Tropical low (Australian scale)
Tropical storm (SSHWS)
26S 9 March 1999.jpg 
Duration 7 March – 14 March
Peak intensity 60 km/h (40 mph) (10-min)  1000 hPa (mbar)

A tropical low numbered 26S existed from 7 March to 14 March.

Severe Tropical Cyclone Elaine[edit]

Category 4 severe tropical cyclone (Australian scale)
Category 3 tropical cyclone (SSHWS)
Elaine 16 March 1999.jpg Elaine 1999 track.png
Duration 15 March – 20 March
Peak intensity 165 km/h (105 mph) (10-min)  945 hPa (mbar)

Making landfall on 20 March, this cyclone devastated the small town of Moora, where houses and commercial properties in the town were inundated by the floodwaters and approximately 1000 people were evacuated.[6]

Severe Tropical Cyclone Vance[edit]

Category 5 severe tropical cyclone (Australian scale)
Category 4 tropical cyclone (SSHWS)
Cyclone Vance 20 mar 1999 2257Z.jpg Vance 1999 track.png
Duration 16 March – 23 March
Peak intensity 215 km/h (130 mph) (10-min)  910 hPa (mbar)

A tropical depression formed in the Timor Sea on 16 March 1999. The storm lingered before being upgraded to cyclone status and was named Vance. By 19 March, Cyclone Vance had reached Category 3 status as it neared the Australian coast. On 20 March, Vance became a Category 5 Australian cyclone as it made landfall near Exmouth. Moving southward, the interaction with land weakened Vance and by 24 March, the storm dissipated before reaching Victoria, Australia.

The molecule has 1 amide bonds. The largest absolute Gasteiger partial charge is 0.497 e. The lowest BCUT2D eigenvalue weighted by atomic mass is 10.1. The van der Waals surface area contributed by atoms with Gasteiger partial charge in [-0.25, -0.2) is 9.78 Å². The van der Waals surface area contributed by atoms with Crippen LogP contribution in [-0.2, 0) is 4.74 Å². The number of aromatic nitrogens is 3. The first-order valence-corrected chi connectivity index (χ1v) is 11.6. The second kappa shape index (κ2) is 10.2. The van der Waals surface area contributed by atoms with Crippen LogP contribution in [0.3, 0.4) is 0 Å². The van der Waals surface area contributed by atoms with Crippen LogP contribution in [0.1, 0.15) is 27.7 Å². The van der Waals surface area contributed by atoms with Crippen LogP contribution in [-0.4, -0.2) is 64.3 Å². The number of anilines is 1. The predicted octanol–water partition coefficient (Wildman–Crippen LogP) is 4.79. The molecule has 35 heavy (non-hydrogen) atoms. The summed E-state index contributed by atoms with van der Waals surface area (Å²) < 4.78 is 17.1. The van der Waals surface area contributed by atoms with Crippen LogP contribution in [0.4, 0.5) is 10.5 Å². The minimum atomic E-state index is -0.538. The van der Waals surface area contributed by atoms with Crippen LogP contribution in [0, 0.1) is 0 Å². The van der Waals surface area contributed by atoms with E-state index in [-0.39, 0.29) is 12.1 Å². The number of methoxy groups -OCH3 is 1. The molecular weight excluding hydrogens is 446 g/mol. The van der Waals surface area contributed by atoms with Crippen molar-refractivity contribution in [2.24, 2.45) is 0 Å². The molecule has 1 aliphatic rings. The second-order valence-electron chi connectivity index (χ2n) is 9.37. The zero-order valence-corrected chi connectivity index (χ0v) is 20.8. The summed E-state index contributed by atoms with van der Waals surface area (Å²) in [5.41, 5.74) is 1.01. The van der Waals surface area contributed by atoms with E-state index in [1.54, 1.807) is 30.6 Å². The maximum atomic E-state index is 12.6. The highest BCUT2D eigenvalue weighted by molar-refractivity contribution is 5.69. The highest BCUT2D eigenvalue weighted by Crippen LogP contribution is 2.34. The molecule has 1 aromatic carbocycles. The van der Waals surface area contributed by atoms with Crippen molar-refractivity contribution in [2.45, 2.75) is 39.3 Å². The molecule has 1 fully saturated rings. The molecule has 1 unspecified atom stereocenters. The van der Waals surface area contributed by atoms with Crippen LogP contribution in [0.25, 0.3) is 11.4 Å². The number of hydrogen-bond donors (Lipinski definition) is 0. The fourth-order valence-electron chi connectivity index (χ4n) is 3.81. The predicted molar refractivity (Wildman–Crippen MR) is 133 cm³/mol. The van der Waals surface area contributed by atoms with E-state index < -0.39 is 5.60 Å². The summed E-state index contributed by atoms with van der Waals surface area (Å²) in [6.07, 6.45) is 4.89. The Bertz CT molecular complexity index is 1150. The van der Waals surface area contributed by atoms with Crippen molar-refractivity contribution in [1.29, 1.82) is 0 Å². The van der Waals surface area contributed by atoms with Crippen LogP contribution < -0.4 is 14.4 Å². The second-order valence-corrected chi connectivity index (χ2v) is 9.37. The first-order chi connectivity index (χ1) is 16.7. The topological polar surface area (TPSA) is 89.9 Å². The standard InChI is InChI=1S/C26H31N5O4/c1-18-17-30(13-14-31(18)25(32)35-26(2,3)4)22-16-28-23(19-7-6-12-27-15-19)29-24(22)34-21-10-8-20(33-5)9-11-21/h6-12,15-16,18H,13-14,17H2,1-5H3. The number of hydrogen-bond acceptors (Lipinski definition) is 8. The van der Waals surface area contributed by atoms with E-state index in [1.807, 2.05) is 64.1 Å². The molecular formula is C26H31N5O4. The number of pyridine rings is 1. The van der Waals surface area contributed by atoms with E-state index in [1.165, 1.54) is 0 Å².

Vance caused significant flooding and property damage but there were no deaths.[7]

Severe Tropical Cyclone Vance devastated the northwest town of Exmouth. A measured wind gust of 267 km/h, recorded at 11.50 am (WST) 22 March, at Learmonth Meteorological Office, is the highest wind speed ever recorded on mainland Australia. The Bureau’s Regional Director Len Broadbridge said that Vance was one of the most severe cyclones in Australia’s history. "The wind speeds experienced at Exmouth are possibly the strongest experienced by an Australian town or city in recorded history." [8]

Tropical Low[edit]

Tropical low (Australian scale)
Temporary cyclone south.svg 
Duration 20 March – 21 March
Peak intensity ≤60 km/h (40 mph) (10-min)  996 hPa (mbar)

Another tropical low existed from 20 March to 21 March.

Severe Tropical Cyclone Frederic–Evrina[edit]

Category 5 severe tropical cyclone (Australian scale)